FedMart

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FedMart
Former type discount membership store
Industry Retail
Defunct 1983
Headquarters San Diego, California
Products clothing, footwear, housewares, sporting goods, hardware, toys, electronics, food

FedMart was a chain of discount department stores started by Sol Price, who later founded Price Club. His first location in San Diego, California was in a converted airport hangar. It was originally a discount department store open to government employees, who paid a membership fee of $2 per family. FedMart's first year was highly successful. Over the next 20 years Fedmart grew to include 45 stores in a chain that generated more than $300 million in annual sales. Soon the business took off, expanding to several states in the Southwest United States. Many stores were previous White Front or Two Guys locations. Price later sold two-thirds of the chain to Hugo Mann, a German retail chain, in 1975 and was forced out of his leadership position the following year. FedMart went out of business in 1983.

History[edit]

Sol Price began his career in the mid-1950s, when he was working as an attorney in San Diego. Fedmart began after he inherited a vacant warehouse for which he needed to find a tenant and was asked by a couple of clients to visit Los Angeles to give his opinion on an unusual business. The clients were in the wholesale jewelry business, and had been selling watches to a non-profit, member-owned retail operation in Los Angeles called Fedco. When he visited Fedco, Price noticed that its facility was similar to the warehouse he had inherited. He suggested to his clients that his building could be used for the same purpose. His clients agreed, marking the beginning of FedMart and, along with previously established Fedco from 1948, the membership club industry.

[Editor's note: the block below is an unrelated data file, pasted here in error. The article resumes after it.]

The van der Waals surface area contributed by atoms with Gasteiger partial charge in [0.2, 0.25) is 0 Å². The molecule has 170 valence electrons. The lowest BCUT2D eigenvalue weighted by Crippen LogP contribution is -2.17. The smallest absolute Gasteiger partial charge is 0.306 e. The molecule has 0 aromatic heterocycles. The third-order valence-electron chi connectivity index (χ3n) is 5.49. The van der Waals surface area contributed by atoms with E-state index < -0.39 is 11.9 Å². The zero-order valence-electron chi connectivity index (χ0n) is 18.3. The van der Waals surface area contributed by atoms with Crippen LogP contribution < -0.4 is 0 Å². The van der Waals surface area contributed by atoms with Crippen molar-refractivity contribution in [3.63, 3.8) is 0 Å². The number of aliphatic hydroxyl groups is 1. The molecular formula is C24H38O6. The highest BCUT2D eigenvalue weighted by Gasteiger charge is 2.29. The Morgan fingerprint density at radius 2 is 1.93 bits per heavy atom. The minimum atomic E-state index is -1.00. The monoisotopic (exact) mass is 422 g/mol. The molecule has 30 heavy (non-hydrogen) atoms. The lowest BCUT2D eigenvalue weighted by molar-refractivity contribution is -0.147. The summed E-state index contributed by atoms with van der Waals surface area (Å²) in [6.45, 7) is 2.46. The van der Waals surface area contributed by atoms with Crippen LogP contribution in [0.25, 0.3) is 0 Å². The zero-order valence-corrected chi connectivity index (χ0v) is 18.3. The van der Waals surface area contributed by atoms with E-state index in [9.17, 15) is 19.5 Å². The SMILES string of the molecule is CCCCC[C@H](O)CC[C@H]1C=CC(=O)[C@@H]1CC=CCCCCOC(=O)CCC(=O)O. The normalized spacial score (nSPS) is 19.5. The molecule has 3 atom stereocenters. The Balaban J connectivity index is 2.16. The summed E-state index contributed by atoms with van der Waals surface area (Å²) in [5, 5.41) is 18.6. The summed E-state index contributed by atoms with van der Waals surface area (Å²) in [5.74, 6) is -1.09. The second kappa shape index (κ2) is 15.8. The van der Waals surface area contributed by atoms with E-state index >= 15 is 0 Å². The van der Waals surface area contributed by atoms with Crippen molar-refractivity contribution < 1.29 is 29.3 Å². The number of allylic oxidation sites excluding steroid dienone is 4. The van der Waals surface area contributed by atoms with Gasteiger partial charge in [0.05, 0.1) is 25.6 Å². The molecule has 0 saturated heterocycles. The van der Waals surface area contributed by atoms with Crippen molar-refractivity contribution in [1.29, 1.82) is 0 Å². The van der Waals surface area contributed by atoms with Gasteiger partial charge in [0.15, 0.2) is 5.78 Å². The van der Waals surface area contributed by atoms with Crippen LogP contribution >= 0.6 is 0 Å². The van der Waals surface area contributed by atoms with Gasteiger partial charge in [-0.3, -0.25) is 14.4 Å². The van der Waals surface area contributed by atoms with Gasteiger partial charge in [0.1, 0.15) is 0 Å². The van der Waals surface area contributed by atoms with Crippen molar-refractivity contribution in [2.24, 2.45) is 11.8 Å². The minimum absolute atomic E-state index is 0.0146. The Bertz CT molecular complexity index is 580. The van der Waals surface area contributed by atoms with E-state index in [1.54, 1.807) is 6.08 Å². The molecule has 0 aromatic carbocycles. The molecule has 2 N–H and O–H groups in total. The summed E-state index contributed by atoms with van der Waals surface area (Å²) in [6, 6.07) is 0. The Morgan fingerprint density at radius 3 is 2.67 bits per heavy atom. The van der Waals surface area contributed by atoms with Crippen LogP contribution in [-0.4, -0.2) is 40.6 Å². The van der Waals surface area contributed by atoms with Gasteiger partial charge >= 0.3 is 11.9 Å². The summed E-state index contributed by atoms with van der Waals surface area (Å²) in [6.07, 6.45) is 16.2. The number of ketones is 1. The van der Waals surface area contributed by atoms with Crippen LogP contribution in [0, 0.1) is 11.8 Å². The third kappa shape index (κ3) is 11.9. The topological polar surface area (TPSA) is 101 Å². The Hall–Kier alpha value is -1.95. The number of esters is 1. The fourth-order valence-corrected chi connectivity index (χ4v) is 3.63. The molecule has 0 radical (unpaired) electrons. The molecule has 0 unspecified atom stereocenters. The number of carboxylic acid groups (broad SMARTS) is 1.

The business was begun in 1954 with a $50,000 capital investment.[1] Price solicited the help of eight individuals who each invested $5,000 and convinced his law firm to invest the remaining $10,000. He obtained his inventory from his clients, beginning with the two jewelry wholesalers. Another client, who was in the furniture business, provided Price with a small selection of furniture. A third client sold liquor, giving Price's FedMart the odd merchandise mix of jewelry, furniture, and liquor. He opened membership to government employees of all levels—federal, state, and local. Despite the less than comprehensive selection of goods, Price's business thrived from the start, collecting $4.5 million during its first year in business, four times the total projected by Price and his investors.[1]

Success spawned the establishment of other warehouse stores and a more coherent merchandising strategy. FedMart developed into a chain of stores, and along the way, Price pioneered several innovations in the retail industry. FedMart became the first retailer to sell gasoline at wholesale prices. The chain was the first to open an in-store pharmacy. FedMart also opened in-store optical departments, establishing a format that was widely copied decades later. Aside from developing several industry firsts, Price guided the company into food retailing, a product line that would underpin the chain's development. Price was joined in his business by his son, Robert, who served as FedMart's executive vice-president until they sold two-thirds of the chain in 1975 to the German retail company Hugo Mann.[1] The company was then 21 years old with sales in excess of $350 million at forty stores. Price was fired less than a year after the Hugo Mann takeover. The store chain failed within seven years.[2]

FedMart was also one of the first large scale retail stores on the Navajo Indian Reservation. It was located in Window Rock, Arizona.

Notes[edit]

  1. ^ a b c Jakobson, Cathryn, "Sol Price and his warehouse clubs have sparked a revolution in the retail trade," New York Times, December 4, 1988, p. TBW24
  2. ^ Markowitz, Arthur, "Discounting Hall of Fame: Sol Price: his deeds speak louder than words - founder of Price Club," Discount Store News, August 22, 1988, online at CBS bnet.

External links[edit]